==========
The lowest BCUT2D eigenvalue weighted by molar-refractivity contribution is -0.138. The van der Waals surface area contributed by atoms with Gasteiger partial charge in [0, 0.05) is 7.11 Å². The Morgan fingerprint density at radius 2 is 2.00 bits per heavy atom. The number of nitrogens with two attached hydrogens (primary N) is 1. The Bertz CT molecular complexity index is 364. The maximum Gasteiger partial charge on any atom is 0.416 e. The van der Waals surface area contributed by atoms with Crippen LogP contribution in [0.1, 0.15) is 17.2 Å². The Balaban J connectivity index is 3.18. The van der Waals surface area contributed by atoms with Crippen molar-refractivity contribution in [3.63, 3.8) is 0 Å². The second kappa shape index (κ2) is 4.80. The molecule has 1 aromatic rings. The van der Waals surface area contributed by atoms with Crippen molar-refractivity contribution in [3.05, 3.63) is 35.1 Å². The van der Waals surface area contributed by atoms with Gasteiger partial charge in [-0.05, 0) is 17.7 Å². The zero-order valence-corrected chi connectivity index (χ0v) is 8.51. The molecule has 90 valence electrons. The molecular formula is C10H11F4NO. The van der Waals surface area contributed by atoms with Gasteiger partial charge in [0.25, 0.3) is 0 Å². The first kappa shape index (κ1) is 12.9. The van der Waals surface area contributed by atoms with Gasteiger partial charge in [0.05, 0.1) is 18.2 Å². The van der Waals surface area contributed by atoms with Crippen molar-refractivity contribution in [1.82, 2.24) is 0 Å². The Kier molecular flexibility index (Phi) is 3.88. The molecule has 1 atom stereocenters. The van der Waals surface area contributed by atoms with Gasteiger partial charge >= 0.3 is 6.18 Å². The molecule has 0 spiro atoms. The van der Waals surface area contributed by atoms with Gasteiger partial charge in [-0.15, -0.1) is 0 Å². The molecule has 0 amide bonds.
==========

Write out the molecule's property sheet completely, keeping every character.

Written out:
The lowest BCUT2D eigenvalue weighted by molar-refractivity contribution is -0.138. The van der Waals surface area contributed by atoms with Gasteiger partial charge in [0, 0.05) is 7.11 Å². The Morgan fingerprint density at radius 2 is 2.00 bits per heavy atom. The number of nitrogens with two attached hydrogens (primary N) is 1. The Bertz CT molecular complexity index is 364. The maximum Gasteiger partial charge on any atom is 0.416 e. The van der Waals surface area contributed by atoms with Crippen LogP contribution in [0.1, 0.15) is 17.2 Å². The Balaban J connectivity index is 3.18. The van der Waals surface area contributed by atoms with Crippen molar-refractivity contribution in [3.63, 3.8) is 0 Å². The second kappa shape index (κ2) is 4.80. The molecule has 1 aromatic rings. The van der Waals surface area contributed by atoms with Crippen molar-refractivity contribution in [3.05, 3.63) is 35.1 Å². The van der Waals surface area contributed by atoms with Gasteiger partial charge in [-0.05, 0) is 17.7 Å². The zero-order valence-corrected chi connectivity index (χ0v) is 8.51. The molecule has 90 valence electrons. The molecular formula is C10H11F4NO. The van der Waals surface area contributed by atoms with Gasteiger partial charge in [0.25, 0.3) is 0 Å². The first kappa shape index (κ1) is 12.9. The van der Waals surface area contributed by atoms with Gasteiger partial charge in [0.05, 0.1) is 18.2 Å². The van der Waals surface area contributed by atoms with Crippen molar-refractivity contribution in [1.82, 2.24) is 0 Å². The Kier molecular flexibility index (Phi) is 3.88. The molecule has 1 atom stereocenters. The van der Waals surface area contributed by atoms with Gasteiger partial charge >= 0.3 is 6.18 Å². The molecule has 0 spiro atoms. The van der Waals surface area contributed by atoms with Gasteiger partial charge in [-0.15, -0.1) is 0 Å². The molecule has 0 amide bonds.